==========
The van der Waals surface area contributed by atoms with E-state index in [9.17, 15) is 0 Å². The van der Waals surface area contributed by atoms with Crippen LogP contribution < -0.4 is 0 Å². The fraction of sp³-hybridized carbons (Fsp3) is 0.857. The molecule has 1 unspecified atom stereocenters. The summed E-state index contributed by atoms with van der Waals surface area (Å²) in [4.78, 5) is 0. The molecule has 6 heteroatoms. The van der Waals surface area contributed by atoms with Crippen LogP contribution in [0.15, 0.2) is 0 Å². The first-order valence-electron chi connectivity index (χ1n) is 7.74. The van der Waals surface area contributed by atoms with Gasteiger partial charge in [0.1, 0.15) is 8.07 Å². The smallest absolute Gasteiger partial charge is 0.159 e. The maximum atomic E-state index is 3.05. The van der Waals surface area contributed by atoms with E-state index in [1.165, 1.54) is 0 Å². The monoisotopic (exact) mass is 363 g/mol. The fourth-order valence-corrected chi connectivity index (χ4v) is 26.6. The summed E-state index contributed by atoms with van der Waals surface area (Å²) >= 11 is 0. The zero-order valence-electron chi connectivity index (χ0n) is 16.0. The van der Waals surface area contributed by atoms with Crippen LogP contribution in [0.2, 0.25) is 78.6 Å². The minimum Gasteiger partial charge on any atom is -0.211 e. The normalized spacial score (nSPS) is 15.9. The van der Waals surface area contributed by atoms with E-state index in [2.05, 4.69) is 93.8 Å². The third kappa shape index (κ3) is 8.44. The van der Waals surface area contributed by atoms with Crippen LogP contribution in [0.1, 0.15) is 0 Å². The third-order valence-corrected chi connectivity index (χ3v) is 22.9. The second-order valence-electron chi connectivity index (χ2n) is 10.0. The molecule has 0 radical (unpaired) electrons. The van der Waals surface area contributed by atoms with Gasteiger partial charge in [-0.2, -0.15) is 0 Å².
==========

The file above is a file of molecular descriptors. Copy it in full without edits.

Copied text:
The van der Waals surface area contributed by atoms with E-state index in [9.17, 15) is 0 Å². The van der Waals surface area contributed by atoms with Crippen LogP contribution < -0.4 is 0 Å². The fraction of sp³-hybridized carbons (Fsp3) is 0.857. The molecule has 1 unspecified atom stereocenters. The summed E-state index contributed by atoms with van der Waals surface area (Å²) in [4.78, 5) is 0. The molecule has 6 heteroatoms. The van der Waals surface area contributed by atoms with Crippen LogP contribution in [0.15, 0.2) is 0 Å². The first-order valence-electron chi connectivity index (χ1n) is 7.74. The van der Waals surface area contributed by atoms with Gasteiger partial charge in [0.1, 0.15) is 8.07 Å². The smallest absolute Gasteiger partial charge is 0.159 e. The maximum atomic E-state index is 3.05. The van der Waals surface area contributed by atoms with E-state index in [1.165, 1.54) is 0 Å². The monoisotopic (exact) mass is 363 g/mol. The fourth-order valence-corrected chi connectivity index (χ4v) is 26.6. The summed E-state index contributed by atoms with van der Waals surface area (Å²) >= 11 is 0. The zero-order valence-electron chi connectivity index (χ0n) is 16.0. The van der Waals surface area contributed by atoms with Crippen LogP contribution in [0.2, 0.25) is 78.6 Å². The minimum Gasteiger partial charge on any atom is -0.211 e. The normalized spacial score (nSPS) is 15.9. The van der Waals surface area contributed by atoms with E-state index in [2.05, 4.69) is 93.8 Å². The third kappa shape index (κ3) is 8.44. The van der Waals surface area contributed by atoms with Crippen LogP contribution in [0.1, 0.15) is 0 Å². The third-order valence-corrected chi connectivity index (χ3v) is 22.9. The second-order valence-electron chi connectivity index (χ2n) is 10.0. The molecule has 0 radical (unpaired) electrons. The van der Waals surface area contributed by atoms with Gasteiger partial charge in [-0.2, -0.15) is 0 Å².